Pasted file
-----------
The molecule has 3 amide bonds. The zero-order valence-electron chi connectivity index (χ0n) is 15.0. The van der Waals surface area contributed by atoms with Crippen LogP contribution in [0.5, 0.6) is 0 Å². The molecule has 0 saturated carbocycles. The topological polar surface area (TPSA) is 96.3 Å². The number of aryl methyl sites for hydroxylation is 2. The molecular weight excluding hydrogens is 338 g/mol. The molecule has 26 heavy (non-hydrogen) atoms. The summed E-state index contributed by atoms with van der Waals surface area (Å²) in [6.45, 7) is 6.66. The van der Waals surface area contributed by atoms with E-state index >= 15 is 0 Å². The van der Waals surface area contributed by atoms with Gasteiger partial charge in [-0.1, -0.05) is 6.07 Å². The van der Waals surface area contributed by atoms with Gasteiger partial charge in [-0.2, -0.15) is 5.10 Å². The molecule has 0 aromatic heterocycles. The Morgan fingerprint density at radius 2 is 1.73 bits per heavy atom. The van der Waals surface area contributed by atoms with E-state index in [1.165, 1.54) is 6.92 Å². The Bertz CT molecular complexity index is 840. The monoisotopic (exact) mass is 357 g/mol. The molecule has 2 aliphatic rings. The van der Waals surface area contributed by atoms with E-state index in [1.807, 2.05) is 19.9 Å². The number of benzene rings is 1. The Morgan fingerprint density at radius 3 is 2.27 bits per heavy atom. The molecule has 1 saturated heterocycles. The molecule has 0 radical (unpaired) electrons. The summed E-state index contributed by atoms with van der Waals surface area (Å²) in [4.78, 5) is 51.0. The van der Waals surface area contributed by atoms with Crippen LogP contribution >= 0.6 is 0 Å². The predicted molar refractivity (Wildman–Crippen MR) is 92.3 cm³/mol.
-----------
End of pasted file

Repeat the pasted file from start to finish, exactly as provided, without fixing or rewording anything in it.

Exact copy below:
The molecule has 3 amide bonds. The zero-order valence-electron chi connectivity index (χ0n) is 15.0. The van der Waals surface area contributed by atoms with Crippen LogP contribution in [0.5, 0.6) is 0 Å². The molecule has 0 saturated carbocycles. The topological polar surface area (TPSA) is 96.3 Å². The number of aryl methyl sites for hydroxylation is 2. The molecular weight excluding hydrogens is 338 g/mol. The molecule has 26 heavy (non-hydrogen) atoms. The summed E-state index contributed by atoms with van der Waals surface area (Å²) in [6.45, 7) is 6.66. The van der Waals surface area contributed by atoms with E-state index >= 15 is 0 Å². The van der Waals surface area contributed by atoms with Gasteiger partial charge in [-0.1, -0.05) is 6.07 Å². The van der Waals surface area contributed by atoms with Gasteiger partial charge in [-0.2, -0.15) is 5.10 Å². The molecule has 0 aromatic heterocycles. The Morgan fingerprint density at radius 2 is 1.73 bits per heavy atom. The van der Waals surface area contributed by atoms with E-state index in [1.165, 1.54) is 6.92 Å². The Bertz CT molecular complexity index is 840. The monoisotopic (exact) mass is 357 g/mol. The molecule has 2 aliphatic rings. The van der Waals surface area contributed by atoms with E-state index in [1.807, 2.05) is 19.9 Å². The number of benzene rings is 1. The Morgan fingerprint density at radius 3 is 2.27 bits per heavy atom. The molecule has 1 saturated heterocycles. The molecule has 0 radical (unpaired) electrons. The summed E-state index contributed by atoms with van der Waals surface area (Å²) in [4.78, 5) is 51.0. The van der Waals surface area contributed by atoms with Crippen LogP contribution >= 0.6 is 0 Å². The predicted molar refractivity (Wildman–Crippen MR) is 92.3 cm³/mol.